To recognise Merchant Navy Day, Captain David Lockwood (Poole MVS Unit member) arranged for the Red Ensign to be flown on the Community Flagpole at Elvetham Heath, Fleet, near where he lives. This was arranged in conjunction with the Fleet branch of the Royal British Legion and the co-operation of Elvetham Heath Parish Council Executive Officer Jan Hyatt and Lucy Ivie Communications Officer.
The ceremony started with a short dedication as part of the Morning Worship in “The Church on the Heath” nearby and followed with the raising of the flag on the flagpole adjacent to the Community Centre. David read out a short passage about the Merchant Navy and how Merchant Navy day came about. It is an opportunity to remember that since 2000, Merchant Navy Day on 3rd September has honoured the brave men and women who kept our ‘island nation’ afloat during both World Wars. In WWll well over 30,000 sailors from 88 different nationalities lost their lives. It celebrates our dependence on modern day merchant seafarers who are responsible for 95% of the UK’s imports, including half the food we eat, plenty of the fuel we burn and virtually all the products and goods we take for granted!Flying the Red Ensign is to represent all Merchant Seaman as well as members of the fishing fleet from all nationalities sailing under all flags for peaceful commerce. Few people remember that it is also the day WWll started and the day the first civilian casualty of the war took place with the sinking of S.S. Athenia with the loss of 128 passengers and crew.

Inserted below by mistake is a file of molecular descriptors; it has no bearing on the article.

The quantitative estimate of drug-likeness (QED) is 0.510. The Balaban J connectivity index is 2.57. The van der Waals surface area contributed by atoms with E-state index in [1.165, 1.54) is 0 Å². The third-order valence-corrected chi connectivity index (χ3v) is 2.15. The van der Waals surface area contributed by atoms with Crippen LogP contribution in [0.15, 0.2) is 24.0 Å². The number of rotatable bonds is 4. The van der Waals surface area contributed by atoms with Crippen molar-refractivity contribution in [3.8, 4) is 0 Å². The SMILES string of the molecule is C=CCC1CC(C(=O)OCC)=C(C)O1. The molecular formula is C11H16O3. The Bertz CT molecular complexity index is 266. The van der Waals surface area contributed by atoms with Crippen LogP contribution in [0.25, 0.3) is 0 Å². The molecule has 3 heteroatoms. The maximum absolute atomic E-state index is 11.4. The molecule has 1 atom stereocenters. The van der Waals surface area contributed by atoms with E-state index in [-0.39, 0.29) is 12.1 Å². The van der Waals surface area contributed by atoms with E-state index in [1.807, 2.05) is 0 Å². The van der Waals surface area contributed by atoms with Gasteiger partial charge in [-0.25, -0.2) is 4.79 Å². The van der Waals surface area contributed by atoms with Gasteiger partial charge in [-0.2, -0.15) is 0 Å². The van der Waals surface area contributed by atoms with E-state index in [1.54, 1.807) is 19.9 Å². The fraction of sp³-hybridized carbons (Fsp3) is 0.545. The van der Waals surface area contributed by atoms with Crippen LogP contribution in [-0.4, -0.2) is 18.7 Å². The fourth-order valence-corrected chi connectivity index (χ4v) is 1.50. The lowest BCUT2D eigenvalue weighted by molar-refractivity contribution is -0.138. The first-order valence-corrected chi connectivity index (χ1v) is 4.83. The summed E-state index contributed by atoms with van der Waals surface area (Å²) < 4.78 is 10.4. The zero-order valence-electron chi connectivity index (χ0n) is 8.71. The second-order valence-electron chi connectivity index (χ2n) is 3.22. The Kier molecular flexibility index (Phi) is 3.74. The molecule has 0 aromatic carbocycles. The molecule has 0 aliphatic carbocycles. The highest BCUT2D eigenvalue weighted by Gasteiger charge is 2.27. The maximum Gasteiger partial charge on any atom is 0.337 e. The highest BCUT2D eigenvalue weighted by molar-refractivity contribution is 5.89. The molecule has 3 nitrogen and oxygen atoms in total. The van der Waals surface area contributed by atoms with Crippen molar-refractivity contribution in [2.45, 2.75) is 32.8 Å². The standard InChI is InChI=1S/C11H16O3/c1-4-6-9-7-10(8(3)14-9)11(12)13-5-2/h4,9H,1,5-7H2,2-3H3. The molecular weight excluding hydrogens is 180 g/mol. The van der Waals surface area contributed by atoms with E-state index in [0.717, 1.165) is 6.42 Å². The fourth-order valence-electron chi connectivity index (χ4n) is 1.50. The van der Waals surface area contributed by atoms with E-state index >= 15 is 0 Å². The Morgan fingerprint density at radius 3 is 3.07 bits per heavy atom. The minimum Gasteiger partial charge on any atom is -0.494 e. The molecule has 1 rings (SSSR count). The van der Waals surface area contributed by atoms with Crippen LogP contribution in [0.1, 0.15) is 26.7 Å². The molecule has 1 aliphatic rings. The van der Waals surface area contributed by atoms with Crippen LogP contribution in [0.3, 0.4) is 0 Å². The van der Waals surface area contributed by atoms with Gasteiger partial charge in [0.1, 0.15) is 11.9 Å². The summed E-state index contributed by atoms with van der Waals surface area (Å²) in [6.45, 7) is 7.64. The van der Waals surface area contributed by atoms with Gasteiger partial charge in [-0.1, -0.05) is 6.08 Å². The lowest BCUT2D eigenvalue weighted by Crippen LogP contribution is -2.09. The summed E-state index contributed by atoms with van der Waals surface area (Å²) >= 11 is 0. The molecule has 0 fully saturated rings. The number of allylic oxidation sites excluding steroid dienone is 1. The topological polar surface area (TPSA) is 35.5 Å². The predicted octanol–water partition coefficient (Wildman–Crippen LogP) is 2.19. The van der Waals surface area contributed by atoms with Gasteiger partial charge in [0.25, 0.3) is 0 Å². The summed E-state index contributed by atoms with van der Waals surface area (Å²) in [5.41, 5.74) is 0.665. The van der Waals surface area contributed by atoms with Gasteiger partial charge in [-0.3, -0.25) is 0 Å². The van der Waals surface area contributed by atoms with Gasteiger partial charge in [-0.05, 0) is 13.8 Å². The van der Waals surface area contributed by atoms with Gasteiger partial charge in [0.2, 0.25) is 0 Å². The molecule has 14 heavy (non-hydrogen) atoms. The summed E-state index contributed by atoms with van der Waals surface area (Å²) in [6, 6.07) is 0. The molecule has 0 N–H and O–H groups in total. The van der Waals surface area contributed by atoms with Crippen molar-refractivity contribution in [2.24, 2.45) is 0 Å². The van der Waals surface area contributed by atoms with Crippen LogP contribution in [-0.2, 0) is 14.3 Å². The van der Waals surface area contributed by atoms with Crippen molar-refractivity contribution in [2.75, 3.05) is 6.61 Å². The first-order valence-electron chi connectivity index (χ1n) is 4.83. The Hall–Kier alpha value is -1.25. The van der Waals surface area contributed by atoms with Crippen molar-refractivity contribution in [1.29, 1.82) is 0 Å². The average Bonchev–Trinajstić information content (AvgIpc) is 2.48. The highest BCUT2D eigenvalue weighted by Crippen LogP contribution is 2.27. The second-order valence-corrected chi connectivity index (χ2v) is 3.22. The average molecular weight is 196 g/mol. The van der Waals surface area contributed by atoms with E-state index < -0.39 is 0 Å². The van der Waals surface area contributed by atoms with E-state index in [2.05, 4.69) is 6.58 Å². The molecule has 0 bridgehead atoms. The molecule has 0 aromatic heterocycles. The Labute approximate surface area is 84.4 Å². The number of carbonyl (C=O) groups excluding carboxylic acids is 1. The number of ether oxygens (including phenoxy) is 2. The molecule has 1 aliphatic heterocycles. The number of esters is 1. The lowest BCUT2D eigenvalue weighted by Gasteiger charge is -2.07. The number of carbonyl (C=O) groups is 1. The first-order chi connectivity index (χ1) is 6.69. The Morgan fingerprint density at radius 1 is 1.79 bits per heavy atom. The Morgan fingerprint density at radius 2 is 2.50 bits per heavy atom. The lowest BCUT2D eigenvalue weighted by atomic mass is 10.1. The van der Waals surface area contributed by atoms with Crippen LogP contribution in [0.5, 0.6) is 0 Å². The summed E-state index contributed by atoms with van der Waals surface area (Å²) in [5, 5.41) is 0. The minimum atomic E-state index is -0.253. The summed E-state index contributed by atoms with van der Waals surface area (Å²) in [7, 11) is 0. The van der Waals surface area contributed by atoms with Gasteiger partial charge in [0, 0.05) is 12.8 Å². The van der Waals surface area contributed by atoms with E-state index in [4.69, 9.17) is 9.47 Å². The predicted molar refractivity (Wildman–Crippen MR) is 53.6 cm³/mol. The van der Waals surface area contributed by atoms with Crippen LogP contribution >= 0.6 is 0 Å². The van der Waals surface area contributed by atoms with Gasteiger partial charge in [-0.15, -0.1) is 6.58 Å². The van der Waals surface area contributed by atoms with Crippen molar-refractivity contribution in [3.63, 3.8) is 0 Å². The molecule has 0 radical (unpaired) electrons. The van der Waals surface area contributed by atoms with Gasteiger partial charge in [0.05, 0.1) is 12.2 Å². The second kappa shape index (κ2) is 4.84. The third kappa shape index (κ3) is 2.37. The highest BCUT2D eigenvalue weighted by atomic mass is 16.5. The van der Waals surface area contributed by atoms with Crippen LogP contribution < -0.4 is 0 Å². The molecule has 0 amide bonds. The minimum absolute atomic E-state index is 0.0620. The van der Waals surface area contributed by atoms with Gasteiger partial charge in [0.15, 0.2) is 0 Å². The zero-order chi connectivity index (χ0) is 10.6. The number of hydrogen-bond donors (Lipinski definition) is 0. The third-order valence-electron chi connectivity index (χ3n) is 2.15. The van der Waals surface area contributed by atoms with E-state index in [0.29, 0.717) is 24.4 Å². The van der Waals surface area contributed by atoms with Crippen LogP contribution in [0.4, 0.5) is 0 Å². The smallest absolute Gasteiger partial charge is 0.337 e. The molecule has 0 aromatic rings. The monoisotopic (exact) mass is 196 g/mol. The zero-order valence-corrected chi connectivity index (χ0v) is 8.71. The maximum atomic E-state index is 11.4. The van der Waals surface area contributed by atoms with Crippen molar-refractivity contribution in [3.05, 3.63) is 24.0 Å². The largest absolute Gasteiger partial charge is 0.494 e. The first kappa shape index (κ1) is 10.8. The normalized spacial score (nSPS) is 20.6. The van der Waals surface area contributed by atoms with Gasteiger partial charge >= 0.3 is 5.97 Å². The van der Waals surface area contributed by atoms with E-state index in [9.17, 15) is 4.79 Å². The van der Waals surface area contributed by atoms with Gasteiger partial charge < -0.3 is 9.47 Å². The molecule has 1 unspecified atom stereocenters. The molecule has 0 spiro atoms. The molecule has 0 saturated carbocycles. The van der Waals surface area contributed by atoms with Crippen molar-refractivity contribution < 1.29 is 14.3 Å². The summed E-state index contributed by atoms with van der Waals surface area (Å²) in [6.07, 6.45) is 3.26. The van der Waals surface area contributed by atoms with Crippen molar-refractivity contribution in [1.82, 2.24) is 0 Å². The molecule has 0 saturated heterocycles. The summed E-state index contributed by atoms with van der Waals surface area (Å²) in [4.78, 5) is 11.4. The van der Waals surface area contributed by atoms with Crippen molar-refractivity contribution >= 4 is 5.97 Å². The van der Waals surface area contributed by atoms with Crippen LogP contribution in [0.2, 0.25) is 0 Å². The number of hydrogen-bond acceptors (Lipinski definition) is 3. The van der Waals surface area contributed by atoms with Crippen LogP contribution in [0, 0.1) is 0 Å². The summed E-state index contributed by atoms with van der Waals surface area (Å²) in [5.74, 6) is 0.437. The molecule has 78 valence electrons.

David then invited Air Marshall Tyack, Chair of the Fleet R.B.L. to read a short message from HRH The Earl of Wessex which reads:- ‘On this Merchant Navy Day, I very much hope you will support this campaign by Seafarers UK to remember the sacrifices, salute the courage and support the future of the often unsung personnel of our Merchant Navy. Too often they are the forgotten or invisible service. By raising the Red Ensign you will ensure that at least on this day they are remembered. Your act will mean so much to their families and to the retired, but most especially to those at sea.’
A small contingent of R.B.L members attended, with David’s family, including his father Peter also a Poole Unit member. Afterwards we all repaired across the road to the “de Haviland Arms”